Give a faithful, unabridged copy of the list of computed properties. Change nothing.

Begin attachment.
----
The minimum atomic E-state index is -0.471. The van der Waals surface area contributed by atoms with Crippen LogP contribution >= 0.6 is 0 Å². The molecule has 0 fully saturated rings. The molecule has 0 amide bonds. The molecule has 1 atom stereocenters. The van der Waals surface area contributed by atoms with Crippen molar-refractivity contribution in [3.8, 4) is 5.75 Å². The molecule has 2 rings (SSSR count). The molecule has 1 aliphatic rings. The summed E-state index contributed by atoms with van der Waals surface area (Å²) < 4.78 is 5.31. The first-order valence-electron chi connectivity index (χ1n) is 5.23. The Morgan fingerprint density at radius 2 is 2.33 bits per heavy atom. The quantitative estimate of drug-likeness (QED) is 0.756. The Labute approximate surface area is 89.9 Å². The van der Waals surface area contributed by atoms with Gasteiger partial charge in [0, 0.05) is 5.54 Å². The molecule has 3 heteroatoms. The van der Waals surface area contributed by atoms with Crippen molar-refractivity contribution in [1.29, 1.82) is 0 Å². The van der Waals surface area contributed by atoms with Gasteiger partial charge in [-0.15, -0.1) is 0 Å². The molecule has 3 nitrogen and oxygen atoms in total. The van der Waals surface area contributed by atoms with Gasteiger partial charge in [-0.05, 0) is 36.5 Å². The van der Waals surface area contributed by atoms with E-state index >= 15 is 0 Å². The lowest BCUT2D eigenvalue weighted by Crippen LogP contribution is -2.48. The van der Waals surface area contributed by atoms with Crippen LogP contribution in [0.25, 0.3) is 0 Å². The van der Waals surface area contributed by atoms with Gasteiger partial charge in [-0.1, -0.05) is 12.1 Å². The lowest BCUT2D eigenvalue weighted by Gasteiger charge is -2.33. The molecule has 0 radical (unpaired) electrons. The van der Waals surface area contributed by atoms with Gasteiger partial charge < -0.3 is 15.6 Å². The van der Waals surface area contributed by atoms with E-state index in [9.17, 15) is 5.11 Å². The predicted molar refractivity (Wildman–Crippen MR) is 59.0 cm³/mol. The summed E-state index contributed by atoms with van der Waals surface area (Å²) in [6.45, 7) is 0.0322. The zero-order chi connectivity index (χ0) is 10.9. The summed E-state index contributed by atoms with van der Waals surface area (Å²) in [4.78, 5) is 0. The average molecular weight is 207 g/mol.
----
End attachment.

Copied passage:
The minimum atomic E-state index is -0.471. The van der Waals surface area contributed by atoms with Crippen LogP contribution >= 0.6 is 0 Å². The molecule has 0 fully saturated rings. The molecule has 0 amide bonds. The molecule has 1 atom stereocenters. The van der Waals surface area contributed by atoms with Crippen molar-refractivity contribution in [3.8, 4) is 5.75 Å². The molecule has 2 rings (SSSR count). The molecule has 1 aliphatic rings. The summed E-state index contributed by atoms with van der Waals surface area (Å²) < 4.78 is 5.31. The first-order valence-electron chi connectivity index (χ1n) is 5.23. The Morgan fingerprint density at radius 2 is 2.33 bits per heavy atom. The quantitative estimate of drug-likeness (QED) is 0.756. The Labute approximate surface area is 89.9 Å². The van der Waals surface area contributed by atoms with Gasteiger partial charge in [0, 0.05) is 5.54 Å². The molecule has 3 heteroatoms. The van der Waals surface area contributed by atoms with Crippen molar-refractivity contribution in [1.29, 1.82) is 0 Å². The van der Waals surface area contributed by atoms with Gasteiger partial charge in [-0.15, -0.1) is 0 Å². The molecule has 3 nitrogen and oxygen atoms in total. The van der Waals surface area contributed by atoms with Gasteiger partial charge in [-0.05, 0) is 36.5 Å². The van der Waals surface area contributed by atoms with E-state index >= 15 is 0 Å². The lowest BCUT2D eigenvalue weighted by Crippen LogP contribution is -2.48. The van der Waals surface area contributed by atoms with Crippen LogP contribution in [0.25, 0.3) is 0 Å². The van der Waals surface area contributed by atoms with Gasteiger partial charge in [-0.1, -0.05) is 12.1 Å². The lowest BCUT2D eigenvalue weighted by Gasteiger charge is -2.33. The molecule has 0 radical (unpaired) electrons. The van der Waals surface area contributed by atoms with Gasteiger partial charge < -0.3 is 15.6 Å². The van der Waals surface area contributed by atoms with E-state index in [9.17, 15) is 5.11 Å². The predicted molar refractivity (Wildman–Crippen MR) is 59.0 cm³/mol. The summed E-state index contributed by atoms with van der Waals surface area (Å²) in [6.45, 7) is 0.0322. The zero-order chi connectivity index (χ0) is 10.9. The summed E-state index contributed by atoms with van der Waals surface area (Å²) in [4.78, 5) is 0. The average molecular weight is 207 g/mol.